State of Andhra Pradesh through I.G. National Investigation Agency Vs. Md. Hussain @ Saleem
[CRL. M.P. Nos. 17570 & 17571/2013]
Sadhwi Pragya Singh Thakur Vs. National Investigation Agency Contesting
[Special Leave Petition (Criminal) Nos. 7375/2012 & 9788/2012]
H.L. Gokhale J.
1. These Criminal Misc. Petitions have been filed by the applicant for impleadment, and clarification of the common order passed by this Court on 2.8.2013 in (i) SLP (Crl.) No.7375/2012 State of A.P. through I.G. National Investigating Agency Vs. Md. Hussain @ Saleem, and (ii) SLP (Crl.)No.9788/2012 National Investigation Agency Vs. Ravi Dhiren Ghosh. SLP(Crl.) No.7375/2012 arose from the judgment and order dated 7.9.2012 in CRLP No.6562/2012 passed by the Andhra Pradesh High Court. SLP (Crl.)No.9788/2012 arose out of the order passed by the Bombay High Court on Criminal Bail Application No.1063/2012.
The relevant part of this order dated 2.8.2013 passed by this Court reads as follows:- "The only issue raised in these petitions is that in view of the provisions of Section 21 of the National Investigation Agency Act, 2008, the matters in the High Court ought to have been heard by a Division Bench, and not by a Single Judge. The submission made by the learned Additional Solicitor General is based on the provision of sub-section (2) of Section 21, which is a statutory requirement. That being so, the order passed by the High Court's deserve to be set aside, and the proceedings, namely, Crl. P.No.6562/2012 in the High Court of Andhra Pradesh and Criminal Bail Application No.1063/2012 in the Bombay High Court, will have to be restored to the Division Bench of the respective High Courts.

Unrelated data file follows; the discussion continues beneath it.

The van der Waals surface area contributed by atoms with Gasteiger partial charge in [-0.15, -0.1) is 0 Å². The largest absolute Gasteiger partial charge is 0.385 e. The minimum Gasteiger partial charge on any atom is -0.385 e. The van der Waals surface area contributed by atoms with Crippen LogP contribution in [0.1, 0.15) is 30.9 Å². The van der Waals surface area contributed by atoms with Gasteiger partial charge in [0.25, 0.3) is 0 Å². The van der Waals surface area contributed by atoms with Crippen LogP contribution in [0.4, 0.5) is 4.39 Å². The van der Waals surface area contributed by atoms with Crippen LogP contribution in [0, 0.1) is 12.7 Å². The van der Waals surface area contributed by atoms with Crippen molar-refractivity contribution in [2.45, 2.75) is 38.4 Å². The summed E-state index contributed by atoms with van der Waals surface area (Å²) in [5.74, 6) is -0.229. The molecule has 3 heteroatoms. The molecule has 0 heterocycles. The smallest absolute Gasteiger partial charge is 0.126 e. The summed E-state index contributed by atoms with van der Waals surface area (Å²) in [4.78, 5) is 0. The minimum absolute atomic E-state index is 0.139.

2. The applicant herein is accused No.1 in Special (MCOC)CC No.1/09 pending before the learned NIA and MCOC Court Mumbai. The said case arises out of a bomb blast in Malegaon that occurred on 29.9.2008. A charge-sheet has been filed on 20.1.2009 against the applicant and others, including 3 absconding accused, under Sections 302/307/326/324/427/153-A/120-B of I.P.C., read with Sections 3,4,5 and 6 of Explosive Substance Act, 1908, Sections 3,5 and 25 of Indian Arms Act, 15,16,17, 18, 20 and 23of Unlawful Activities (Prevention) Act, 1967, and Sections 3(1) (i), 3(1)(ii), 3(2), 3(4), and 3(5) of Maharashtra Control of Organised Crimes Act,1999 (MCOC Act for short), before the Court of Special Judge (MCOCA)Greater Mumbai, Maharashtra. The National Investigation Agency has taken over the investigation of this case, by virtue of an order of the Central Government dated 1.4.2011 passed in exercise of the powers conferred upon it by Section 6(5) of The National Investigation Agency Act, 2008 (NIA Act for short).